Australia might not yet have the zero-cost broking model for local shares popularised by the US platform Robinhood – or not yet anyway – but that hasn’t stopped younger Australians from discovering the delights of share trading.
Call them millennials or Zoomers, they’ve been using their latest lockdown time to good effect. What’s more, they’re not just trading the ‘meme’ stocks plugged by dubious influencers on Reddit or TikTok.
The trends bode well for SelfWealth (SFW), the only listed low-cost broker which works on a flat fee of $9.50 per trade.
The company claims to be the country’s fifth biggest retail broker overall, with a 7 per cent share of a market competed by no fewer than 40 providers.
“We have grown at a fantastic clip in the last 18 months from where we were at the start of the pandemic,” says CEO Cath Whitaker.
On Monday, the company’s shares resumed trading after a $10 million placement struck at 39c, a 9 per cent discount. A share purchase plan is expected to raise a further $2 million.
The funds will be used to support an “aggressive” expansion, such as last November’s launch of a US platform to trade US shares (just in time to surf the upsurge in trading sparked by the Gamestop short-selling frenzy).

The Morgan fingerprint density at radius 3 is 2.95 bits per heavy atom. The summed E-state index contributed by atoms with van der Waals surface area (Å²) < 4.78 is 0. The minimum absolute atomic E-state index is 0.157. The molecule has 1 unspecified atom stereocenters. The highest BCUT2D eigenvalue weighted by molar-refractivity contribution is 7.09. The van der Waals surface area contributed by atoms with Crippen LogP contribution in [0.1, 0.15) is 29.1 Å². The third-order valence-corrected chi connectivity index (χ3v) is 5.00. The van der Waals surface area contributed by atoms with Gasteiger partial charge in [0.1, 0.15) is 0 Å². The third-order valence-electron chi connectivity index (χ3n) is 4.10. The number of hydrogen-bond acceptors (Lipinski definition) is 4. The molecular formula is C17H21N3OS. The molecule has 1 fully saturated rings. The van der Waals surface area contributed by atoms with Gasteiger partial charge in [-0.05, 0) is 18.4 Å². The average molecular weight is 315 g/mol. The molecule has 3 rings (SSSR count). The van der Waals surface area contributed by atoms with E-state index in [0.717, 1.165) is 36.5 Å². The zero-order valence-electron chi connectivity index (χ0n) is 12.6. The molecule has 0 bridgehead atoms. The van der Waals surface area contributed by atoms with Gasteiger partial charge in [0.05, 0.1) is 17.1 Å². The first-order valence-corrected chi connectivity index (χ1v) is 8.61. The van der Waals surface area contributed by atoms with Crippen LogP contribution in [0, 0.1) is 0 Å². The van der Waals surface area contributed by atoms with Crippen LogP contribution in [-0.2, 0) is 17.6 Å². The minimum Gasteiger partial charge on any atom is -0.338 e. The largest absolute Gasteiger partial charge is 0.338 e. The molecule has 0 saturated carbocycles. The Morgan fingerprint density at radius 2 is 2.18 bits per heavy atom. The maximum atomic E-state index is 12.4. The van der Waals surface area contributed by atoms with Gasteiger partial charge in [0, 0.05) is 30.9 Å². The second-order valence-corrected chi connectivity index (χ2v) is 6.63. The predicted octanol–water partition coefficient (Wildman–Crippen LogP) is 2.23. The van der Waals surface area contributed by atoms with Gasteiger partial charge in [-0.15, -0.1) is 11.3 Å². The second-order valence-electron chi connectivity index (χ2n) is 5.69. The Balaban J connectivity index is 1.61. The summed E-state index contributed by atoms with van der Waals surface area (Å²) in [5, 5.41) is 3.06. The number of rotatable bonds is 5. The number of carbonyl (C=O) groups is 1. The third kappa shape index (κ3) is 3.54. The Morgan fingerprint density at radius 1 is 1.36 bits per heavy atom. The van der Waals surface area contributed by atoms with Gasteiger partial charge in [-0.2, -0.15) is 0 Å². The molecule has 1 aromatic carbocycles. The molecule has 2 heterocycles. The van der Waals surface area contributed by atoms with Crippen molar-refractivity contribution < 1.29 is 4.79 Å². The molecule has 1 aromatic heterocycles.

This month the company said it planned to add a cryptocurrency trading platform, after a survey of 3500 of its clients revealed that 30 per cent invested in ‘cryptos’ and a further 38 per cent intended to do so.
Under the zero-fee model that has burgeoned in the US, brokers make their money from fees paid to so called market makers: intermediaries that consolidate the trades and execute them at a slightly lower price than the order stipulates.
It’s a volume-driven margin game.
Australia doesn’t have zero-fee brokers, but competition is certainly ramping up in the low-fee sector.
Whitaker describes the competition as a case of “look left, look right.”
On the left are the Big Four banks’ broking operations – led by the monolithic Commonwealth Securities – and CMC Markets (which is in alliance with the ANZ Bank).
“When I look right it’s the newcomers such as Superhero, Stake, or Raiz and Spaceship with a slightly different offering to ours,” she says.